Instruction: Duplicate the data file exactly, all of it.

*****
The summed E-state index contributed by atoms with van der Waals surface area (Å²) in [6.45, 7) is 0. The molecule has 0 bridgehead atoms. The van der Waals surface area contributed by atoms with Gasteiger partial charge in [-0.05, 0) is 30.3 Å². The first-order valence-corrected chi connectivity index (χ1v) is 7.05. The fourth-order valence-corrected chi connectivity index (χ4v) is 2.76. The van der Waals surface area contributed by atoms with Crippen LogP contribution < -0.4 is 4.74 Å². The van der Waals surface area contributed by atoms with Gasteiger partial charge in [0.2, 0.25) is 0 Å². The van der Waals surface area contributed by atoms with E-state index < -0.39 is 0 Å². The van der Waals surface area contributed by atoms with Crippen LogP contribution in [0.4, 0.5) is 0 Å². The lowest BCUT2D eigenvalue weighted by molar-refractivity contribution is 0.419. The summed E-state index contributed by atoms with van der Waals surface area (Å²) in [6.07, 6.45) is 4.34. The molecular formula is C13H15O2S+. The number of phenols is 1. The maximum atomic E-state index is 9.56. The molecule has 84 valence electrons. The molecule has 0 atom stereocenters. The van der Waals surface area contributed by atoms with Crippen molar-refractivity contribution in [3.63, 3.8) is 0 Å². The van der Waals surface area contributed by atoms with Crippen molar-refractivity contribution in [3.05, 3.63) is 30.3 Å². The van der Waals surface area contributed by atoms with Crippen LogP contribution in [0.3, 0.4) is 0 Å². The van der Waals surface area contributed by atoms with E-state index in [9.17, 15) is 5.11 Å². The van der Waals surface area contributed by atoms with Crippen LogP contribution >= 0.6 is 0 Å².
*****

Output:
The summed E-state index contributed by atoms with van der Waals surface area (Å²) in [6.45, 7) is 0. The molecule has 0 bridgehead atoms. The van der Waals surface area contributed by atoms with Gasteiger partial charge in [-0.05, 0) is 30.3 Å². The first-order valence-corrected chi connectivity index (χ1v) is 7.05. The fourth-order valence-corrected chi connectivity index (χ4v) is 2.76. The van der Waals surface area contributed by atoms with Crippen LogP contribution < -0.4 is 4.74 Å². The van der Waals surface area contributed by atoms with Gasteiger partial charge in [0.2, 0.25) is 0 Å². The van der Waals surface area contributed by atoms with E-state index < -0.39 is 0 Å². The van der Waals surface area contributed by atoms with Crippen LogP contribution in [0.4, 0.5) is 0 Å². The lowest BCUT2D eigenvalue weighted by molar-refractivity contribution is 0.419. The summed E-state index contributed by atoms with van der Waals surface area (Å²) in [6.07, 6.45) is 4.34. The molecular formula is C13H15O2S+. The number of phenols is 1. The maximum atomic E-state index is 9.56. The molecule has 84 valence electrons. The molecule has 0 atom stereocenters. The van der Waals surface area contributed by atoms with Crippen molar-refractivity contribution in [3.63, 3.8) is 0 Å². The van der Waals surface area contributed by atoms with Crippen molar-refractivity contribution in [3.05, 3.63) is 30.3 Å². The van der Waals surface area contributed by atoms with Crippen LogP contribution in [0.3, 0.4) is 0 Å². The van der Waals surface area contributed by atoms with E-state index in [9.17, 15) is 5.11 Å². The van der Waals surface area contributed by atoms with Crippen LogP contribution >= 0.6 is 0 Å².